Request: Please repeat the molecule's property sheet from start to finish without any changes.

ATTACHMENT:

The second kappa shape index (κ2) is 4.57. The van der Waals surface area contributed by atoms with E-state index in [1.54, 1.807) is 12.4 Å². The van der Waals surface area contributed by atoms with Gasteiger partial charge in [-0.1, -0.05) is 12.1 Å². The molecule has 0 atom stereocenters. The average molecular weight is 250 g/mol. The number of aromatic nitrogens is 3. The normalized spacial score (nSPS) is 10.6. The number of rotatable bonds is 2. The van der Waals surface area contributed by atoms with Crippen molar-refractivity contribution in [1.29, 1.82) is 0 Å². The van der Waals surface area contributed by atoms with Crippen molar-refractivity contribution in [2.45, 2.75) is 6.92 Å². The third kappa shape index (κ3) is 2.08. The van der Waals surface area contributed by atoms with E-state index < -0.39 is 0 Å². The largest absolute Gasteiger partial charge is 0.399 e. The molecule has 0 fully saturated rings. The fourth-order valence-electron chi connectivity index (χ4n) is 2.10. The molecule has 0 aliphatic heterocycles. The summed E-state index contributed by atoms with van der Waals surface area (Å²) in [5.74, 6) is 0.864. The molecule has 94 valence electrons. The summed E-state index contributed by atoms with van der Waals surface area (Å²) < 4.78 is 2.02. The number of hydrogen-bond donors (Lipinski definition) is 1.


The second kappa shape index (κ2) is 4.57. The van der Waals surface area contributed by atoms with E-state index in [1.54, 1.807) is 12.4 Å². The van der Waals surface area contributed by atoms with Gasteiger partial charge in [-0.1, -0.05) is 12.1 Å². The molecule has 0 atom stereocenters. The average molecular weight is 250 g/mol. The number of aromatic nitrogens is 3. The normalized spacial score (nSPS) is 10.6. The number of rotatable bonds is 2. The van der Waals surface area contributed by atoms with Crippen molar-refractivity contribution in [1.29, 1.82) is 0 Å². The van der Waals surface area contributed by atoms with Crippen molar-refractivity contribution in [2.45, 2.75) is 6.92 Å². The third kappa shape index (κ3) is 2.08. The van der Waals surface area contributed by atoms with E-state index < -0.39 is 0 Å². The largest absolute Gasteiger partial charge is 0.399 e. The molecule has 0 fully saturated rings. The fourth-order valence-electron chi connectivity index (χ4n) is 2.10. The molecule has 0 aliphatic heterocycles. The summed E-state index contributed by atoms with van der Waals surface area (Å²) in [5.74, 6) is 0.864. The molecule has 94 valence electrons. The summed E-state index contributed by atoms with van der Waals surface area (Å²) < 4.78 is 2.02. The number of hydrogen-bond donors (Lipinski definition) is 1.